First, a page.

The Washington Post
Sunday, October 7, 2001; Page A38

Threatened Colombian Peace Adviser Flees


BOGOTA, Colombia, Oct. 6 -- A key figure in Colombia's peace efforts said today he was fleeing the country after receiving death threats from a right-wing
paramilitary group.

"I have my heart in my throat, it hurts me to leave the country," said Alberto Pinzon, an advisory committee member to a Colombian peace commission seeking a
solution to the country's 37-year-old civil war.

Pinzon, a doctor who had written a report criticizing the outlawed paramilitary fighters, said he would leave his family and request asylum in Havana. "I have received
many threats over the Internet, over the telephone. There are enemies of peace that are forcing me to leave the country for my safety," he said.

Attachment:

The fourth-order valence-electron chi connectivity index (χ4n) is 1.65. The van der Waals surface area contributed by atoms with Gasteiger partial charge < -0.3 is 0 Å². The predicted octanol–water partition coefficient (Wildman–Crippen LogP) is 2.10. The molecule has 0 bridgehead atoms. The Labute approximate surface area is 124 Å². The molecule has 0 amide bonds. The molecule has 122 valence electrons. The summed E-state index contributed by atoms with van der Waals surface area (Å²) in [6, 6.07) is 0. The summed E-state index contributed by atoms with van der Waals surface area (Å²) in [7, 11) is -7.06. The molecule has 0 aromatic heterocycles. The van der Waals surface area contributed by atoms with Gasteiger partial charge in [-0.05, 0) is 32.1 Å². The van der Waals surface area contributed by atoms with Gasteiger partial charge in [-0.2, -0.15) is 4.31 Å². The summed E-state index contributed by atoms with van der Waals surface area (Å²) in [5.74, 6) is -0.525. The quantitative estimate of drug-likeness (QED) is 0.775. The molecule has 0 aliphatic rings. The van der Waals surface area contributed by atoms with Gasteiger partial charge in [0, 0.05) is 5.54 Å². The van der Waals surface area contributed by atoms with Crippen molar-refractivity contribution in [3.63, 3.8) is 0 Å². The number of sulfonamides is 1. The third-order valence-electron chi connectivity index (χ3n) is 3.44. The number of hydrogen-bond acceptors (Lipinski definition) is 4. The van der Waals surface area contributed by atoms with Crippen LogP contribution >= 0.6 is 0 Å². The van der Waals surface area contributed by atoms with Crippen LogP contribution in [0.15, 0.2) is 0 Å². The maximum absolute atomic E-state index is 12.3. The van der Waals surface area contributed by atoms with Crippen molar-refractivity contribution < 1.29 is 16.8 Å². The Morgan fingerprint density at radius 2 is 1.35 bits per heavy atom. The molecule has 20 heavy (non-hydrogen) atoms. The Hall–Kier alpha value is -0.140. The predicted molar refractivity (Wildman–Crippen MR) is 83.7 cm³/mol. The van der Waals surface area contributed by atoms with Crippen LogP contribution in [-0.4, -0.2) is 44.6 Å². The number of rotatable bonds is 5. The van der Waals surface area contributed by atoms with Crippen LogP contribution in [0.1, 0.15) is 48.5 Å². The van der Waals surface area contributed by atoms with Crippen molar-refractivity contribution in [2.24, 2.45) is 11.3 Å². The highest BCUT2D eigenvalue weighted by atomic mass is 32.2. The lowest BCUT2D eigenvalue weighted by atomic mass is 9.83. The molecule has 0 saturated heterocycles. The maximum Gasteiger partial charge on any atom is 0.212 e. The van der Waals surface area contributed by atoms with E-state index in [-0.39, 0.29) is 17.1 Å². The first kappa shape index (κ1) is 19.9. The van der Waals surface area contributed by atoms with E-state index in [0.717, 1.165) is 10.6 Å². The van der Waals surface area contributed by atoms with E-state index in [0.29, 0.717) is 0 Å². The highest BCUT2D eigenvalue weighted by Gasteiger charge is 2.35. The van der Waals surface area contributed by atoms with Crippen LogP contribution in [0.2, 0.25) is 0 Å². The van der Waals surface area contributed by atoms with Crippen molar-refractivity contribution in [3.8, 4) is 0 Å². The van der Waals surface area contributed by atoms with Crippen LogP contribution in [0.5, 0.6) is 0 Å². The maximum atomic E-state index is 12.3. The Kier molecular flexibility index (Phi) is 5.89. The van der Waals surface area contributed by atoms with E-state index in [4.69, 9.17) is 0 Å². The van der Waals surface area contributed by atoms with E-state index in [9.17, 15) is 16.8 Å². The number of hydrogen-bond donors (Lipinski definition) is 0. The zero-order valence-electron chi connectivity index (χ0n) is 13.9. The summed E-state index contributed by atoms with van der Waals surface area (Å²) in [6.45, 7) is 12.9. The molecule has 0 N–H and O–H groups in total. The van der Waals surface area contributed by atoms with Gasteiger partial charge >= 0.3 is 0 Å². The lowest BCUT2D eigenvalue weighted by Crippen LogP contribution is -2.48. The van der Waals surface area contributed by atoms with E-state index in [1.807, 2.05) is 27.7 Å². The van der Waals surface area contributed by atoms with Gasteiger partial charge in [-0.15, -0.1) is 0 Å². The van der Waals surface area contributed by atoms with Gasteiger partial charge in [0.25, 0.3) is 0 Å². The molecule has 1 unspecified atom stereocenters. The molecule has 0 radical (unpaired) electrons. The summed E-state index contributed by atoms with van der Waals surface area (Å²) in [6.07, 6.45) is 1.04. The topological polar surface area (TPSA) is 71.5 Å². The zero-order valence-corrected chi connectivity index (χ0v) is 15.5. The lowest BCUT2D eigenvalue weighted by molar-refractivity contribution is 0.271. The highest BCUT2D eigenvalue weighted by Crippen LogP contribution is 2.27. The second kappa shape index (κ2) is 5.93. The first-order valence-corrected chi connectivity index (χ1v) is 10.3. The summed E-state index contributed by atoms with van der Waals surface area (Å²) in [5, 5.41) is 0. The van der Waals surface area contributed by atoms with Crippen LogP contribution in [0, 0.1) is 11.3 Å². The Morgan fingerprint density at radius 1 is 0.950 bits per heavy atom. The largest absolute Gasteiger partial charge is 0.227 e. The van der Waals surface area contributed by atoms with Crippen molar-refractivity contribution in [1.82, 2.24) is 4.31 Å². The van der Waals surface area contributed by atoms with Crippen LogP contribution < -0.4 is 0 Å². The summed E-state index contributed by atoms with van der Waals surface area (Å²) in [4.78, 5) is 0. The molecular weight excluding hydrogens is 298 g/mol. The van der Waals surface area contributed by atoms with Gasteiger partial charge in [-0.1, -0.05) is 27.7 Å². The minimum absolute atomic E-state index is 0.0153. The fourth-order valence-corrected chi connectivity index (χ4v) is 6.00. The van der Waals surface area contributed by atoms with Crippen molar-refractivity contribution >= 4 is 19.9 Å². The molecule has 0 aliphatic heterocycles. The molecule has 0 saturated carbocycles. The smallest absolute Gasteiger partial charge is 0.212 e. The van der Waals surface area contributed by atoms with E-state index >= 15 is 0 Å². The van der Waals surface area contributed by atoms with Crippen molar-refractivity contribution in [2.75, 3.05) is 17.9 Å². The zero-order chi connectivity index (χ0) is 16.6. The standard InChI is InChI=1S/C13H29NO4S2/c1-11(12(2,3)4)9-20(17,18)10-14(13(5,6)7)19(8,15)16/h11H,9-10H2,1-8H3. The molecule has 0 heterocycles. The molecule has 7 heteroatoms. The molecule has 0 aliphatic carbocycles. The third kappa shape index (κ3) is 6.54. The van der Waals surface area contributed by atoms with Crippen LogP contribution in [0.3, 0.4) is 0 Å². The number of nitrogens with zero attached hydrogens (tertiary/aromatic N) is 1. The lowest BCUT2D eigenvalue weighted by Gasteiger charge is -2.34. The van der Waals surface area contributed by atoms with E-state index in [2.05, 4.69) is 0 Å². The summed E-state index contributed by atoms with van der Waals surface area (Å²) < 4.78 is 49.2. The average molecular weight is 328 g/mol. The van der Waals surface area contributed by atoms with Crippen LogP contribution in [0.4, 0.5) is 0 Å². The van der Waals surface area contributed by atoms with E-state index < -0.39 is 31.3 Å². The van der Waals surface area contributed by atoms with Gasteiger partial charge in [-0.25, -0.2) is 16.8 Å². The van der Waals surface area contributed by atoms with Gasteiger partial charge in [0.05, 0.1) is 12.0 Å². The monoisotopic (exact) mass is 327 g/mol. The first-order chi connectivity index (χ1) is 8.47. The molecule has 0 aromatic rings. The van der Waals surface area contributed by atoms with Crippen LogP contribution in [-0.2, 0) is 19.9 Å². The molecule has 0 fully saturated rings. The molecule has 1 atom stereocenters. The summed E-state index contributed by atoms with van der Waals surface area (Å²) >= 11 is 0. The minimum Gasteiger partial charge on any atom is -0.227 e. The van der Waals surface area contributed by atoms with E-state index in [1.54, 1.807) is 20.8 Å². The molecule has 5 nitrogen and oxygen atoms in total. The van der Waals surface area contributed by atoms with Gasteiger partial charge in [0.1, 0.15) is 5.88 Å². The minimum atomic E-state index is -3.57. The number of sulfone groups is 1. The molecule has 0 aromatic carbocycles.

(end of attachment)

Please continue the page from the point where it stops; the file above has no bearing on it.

The advisory committee, which originally had four members, has lost half of its members in recent months as tensions have risen over negotiations.

The talks had been pushed to the brink of collapse when the Revolutionary Armed Forces of Colombia, or FARC, killed a popular former culture minister, Consuelo
Araujo, on Sept. 29. Araujo was also the inspector general's wife.

But in a move that is expected to salvage talks, the FARC agreed late Friday to stop its roadside kidnappings and begin immediate discussions of a cease-fire.

Analysts say the FARC concessions should be enough for President Andres Pastrana to continue allowing rebels to use a demilitarized enclave in the country's south,
which the military is barred from entering. The agreement on the zone expires at midnight Tuesday and Pastrana had warned he might send in the army.

                                               © 2001